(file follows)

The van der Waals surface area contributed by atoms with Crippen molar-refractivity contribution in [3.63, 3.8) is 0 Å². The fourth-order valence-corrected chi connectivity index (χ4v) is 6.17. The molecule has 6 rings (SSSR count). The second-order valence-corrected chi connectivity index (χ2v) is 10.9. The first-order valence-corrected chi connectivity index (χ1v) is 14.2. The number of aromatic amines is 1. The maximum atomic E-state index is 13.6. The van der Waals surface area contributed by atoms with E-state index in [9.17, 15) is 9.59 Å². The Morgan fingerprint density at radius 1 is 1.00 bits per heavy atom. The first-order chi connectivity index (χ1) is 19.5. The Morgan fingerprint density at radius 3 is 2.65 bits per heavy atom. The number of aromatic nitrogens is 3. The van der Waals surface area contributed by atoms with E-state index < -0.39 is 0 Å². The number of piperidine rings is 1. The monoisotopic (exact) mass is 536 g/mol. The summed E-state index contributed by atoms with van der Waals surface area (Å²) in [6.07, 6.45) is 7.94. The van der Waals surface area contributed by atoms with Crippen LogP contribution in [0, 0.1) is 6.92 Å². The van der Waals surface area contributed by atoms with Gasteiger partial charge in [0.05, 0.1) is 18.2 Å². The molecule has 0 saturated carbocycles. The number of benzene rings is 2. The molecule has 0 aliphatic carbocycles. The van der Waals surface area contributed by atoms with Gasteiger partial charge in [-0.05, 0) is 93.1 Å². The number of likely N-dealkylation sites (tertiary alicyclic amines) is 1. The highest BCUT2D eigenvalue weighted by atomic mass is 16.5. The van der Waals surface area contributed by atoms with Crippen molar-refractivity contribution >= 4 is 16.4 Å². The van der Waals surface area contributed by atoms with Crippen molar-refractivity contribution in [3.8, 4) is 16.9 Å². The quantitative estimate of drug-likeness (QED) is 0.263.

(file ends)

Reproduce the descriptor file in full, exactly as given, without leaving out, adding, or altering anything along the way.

The van der Waals surface area contributed by atoms with Crippen molar-refractivity contribution in [3.63, 3.8) is 0 Å². The fourth-order valence-corrected chi connectivity index (χ4v) is 6.17. The molecule has 6 rings (SSSR count). The second-order valence-corrected chi connectivity index (χ2v) is 10.9. The first-order valence-corrected chi connectivity index (χ1v) is 14.2. The number of aromatic amines is 1. The maximum atomic E-state index is 13.6. The van der Waals surface area contributed by atoms with E-state index in [9.17, 15) is 9.59 Å². The Morgan fingerprint density at radius 1 is 1.00 bits per heavy atom. The first-order chi connectivity index (χ1) is 19.5. The Morgan fingerprint density at radius 3 is 2.65 bits per heavy atom. The number of aromatic nitrogens is 3. The van der Waals surface area contributed by atoms with E-state index < -0.39 is 0 Å². The number of piperidine rings is 1. The monoisotopic (exact) mass is 536 g/mol. The summed E-state index contributed by atoms with van der Waals surface area (Å²) in [6.07, 6.45) is 7.94. The van der Waals surface area contributed by atoms with Crippen LogP contribution in [0, 0.1) is 6.92 Å². The van der Waals surface area contributed by atoms with Gasteiger partial charge in [0.05, 0.1) is 18.2 Å². The molecule has 0 saturated carbocycles. The number of benzene rings is 2. The molecule has 0 aliphatic carbocycles. The van der Waals surface area contributed by atoms with Gasteiger partial charge in [-0.05, 0) is 93.1 Å². The number of likely N-dealkylation sites (tertiary alicyclic amines) is 1. The highest BCUT2D eigenvalue weighted by atomic mass is 16.5. The van der Waals surface area contributed by atoms with Crippen molar-refractivity contribution >= 4 is 16.4 Å². The van der Waals surface area contributed by atoms with Crippen molar-refractivity contribution in [3.8, 4) is 16.9 Å². The quantitative estimate of drug-likeness (QED) is 0.263.